“[This] gives us a snapshot of what life was like at the earliest stages of bird evolution. China is the epicentre of palaeontology right now. There are [museum] storerooms full of new dinosaur fossils that have never been studied before. This is the most exciting time maybe in the history of palaeontology.”


Late Triassic too hot for dinosaurs
An in-depth study of fossils from Ghost Ranch, New Mexico, has revealed temperature fluctuation and unstable environment during the Triassic Period. This likely prevented the diversification of larger dinosaurs until 30 million years after their appearance.

Early dinosaurs of Late Triassic lacked diversity for an unusually long time. Fluctuating climate could have been the reason why.
Image credit: @nathan-e-rogers

Awesome Megafauna Skulls!

My last weird and awesome skull post was really popular, so I decided to do one about something else I’m excessively interested in: Megafauna! This isn’t at all a comprehensive list of the coolest ones, not by a long shot, so you should definitely look up some of the BBC docs on Youtube or google ones from your continent!

The cave bear! (N. America)

‘Hell Pigs’ (N. America) Actually entelodonts, unrelated to pigs at all and more closely tied to hippos and cetaceans! Dat sagittal crest amirite

The Stag Moose  @allosauroid brought to my attention that this is the skull of the Irish elk, Megaloceros, not a stag moose! (Eurasia) Which stood 6 foot at the shoulder/withers

Platybelodon (widespread) Google artist renditions of these guys, you won’t be disappointed

Barbourofelis! (N. America) Like a smaller smilodon, with much cooler teeth. Look at those incisors!

Megatherium (S. America) Primitive sloths the size of elephants!

Titanus Walleri (N. America) Other continents had equally large if not larger ‘terror birds’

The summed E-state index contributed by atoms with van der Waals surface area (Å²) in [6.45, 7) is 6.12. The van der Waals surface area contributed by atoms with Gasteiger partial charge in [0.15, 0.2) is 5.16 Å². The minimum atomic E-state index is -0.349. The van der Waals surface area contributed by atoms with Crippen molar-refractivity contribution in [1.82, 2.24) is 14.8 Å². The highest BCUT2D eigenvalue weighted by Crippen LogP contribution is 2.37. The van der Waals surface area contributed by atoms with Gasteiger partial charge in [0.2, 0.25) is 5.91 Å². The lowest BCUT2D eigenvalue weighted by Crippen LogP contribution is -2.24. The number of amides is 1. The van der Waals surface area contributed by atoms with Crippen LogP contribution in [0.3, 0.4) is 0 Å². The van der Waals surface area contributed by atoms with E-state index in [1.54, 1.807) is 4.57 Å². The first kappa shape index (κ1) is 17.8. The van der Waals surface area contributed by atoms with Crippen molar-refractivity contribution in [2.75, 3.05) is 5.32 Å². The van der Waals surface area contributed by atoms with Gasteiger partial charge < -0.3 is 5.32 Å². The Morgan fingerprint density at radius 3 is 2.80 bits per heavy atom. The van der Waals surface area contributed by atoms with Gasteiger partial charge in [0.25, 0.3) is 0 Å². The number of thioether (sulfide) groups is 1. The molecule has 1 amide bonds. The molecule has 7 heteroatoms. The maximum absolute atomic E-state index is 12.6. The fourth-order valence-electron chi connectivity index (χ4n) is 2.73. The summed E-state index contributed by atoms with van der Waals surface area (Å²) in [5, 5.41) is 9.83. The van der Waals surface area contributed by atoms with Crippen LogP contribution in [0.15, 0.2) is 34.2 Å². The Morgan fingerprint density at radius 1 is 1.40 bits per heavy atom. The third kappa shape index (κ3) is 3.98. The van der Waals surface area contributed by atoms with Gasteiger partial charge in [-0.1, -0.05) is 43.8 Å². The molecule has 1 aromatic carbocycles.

Paraceratherium (Eurasia) One of the largest terrestrial mammals we’ve ever discovered. It was actually a species of hornless rhino! Google artist recs of these guys, too

Diprotodon (Australia) The largest known marsupial, which was the size of a hippopotamus and stood 6 feet tall

I saved Glyptodon (S. America) for last, because these things have some of the weirdest skulls I’ve ever seen. They were technically armadillos, but reached the size of a Volkswagen Beetle!


Diapsida: The Cladogram

Version 1.11 · 20 March 2016

Attention: This post will be updated should someone here correct a mistake I made. Please consider reblogging from the original post to get the latest update.

After one exhausting week and tons of feedback from paleonerds and graphic designers, the cladograms are finally here! These cladograms explain the relationships between notable genera within the group Diapsida which encompasses all modern reptiles including birds.

The PDF version is downloadable by donation here, and merchandises such as posters and stickers are now available from my store.

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Will Art for Science · Shop · Patreon

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Gay Transylvanian Baron Paleontologist Spy
Now fallen into shadow, the Romania-born Baron Franz Nopcsa was a groundbreaking scientist, adventurer -- and would-be king
By Cristian Movilă,Vanessa Veselka


I just read this article in the Smithsonian Magazine and I just

This is a real person who existed. His name was Baron Franz Nopcsa von Felo-Szilvas. He had a castle, Sacel Castle, near Deva, Romania, which is in Transylvania. 

He hypothesized that dinosaurs were related to birds in 1906. THIS IS LITERALLY A CENTURY BEFORE JURASSIC PARK CAME OUT. Remember: around the time JP was released, there was STILL a lot of debate as to whether dinosaurs were “really” related to birds. In Nopcsa’s time, everybody was still in the tail-dragging big slow lizard camp. 

Did I mention he was hella gay? he was really hella gay. His first lover was Count Louis Draskovic. Later, he’d shack up with his young Albanian secretary, Bajazid Elmaz Doda, who he said was “the only person who has truly loved me.” He named a species of prehistoric turtle after the guy: Kallakobotion bajazidi. They lived together for 30 years.

Poor guy also probably had bipolar disorder–his work was characterized by periods of frenzied fieldwork, and then he’d have to retreat into isolation for weeks due to an illness he’d describe as “shattered nerves.” 

So yeah let’s remember this pioneer of paleontology because he’s cool as heck.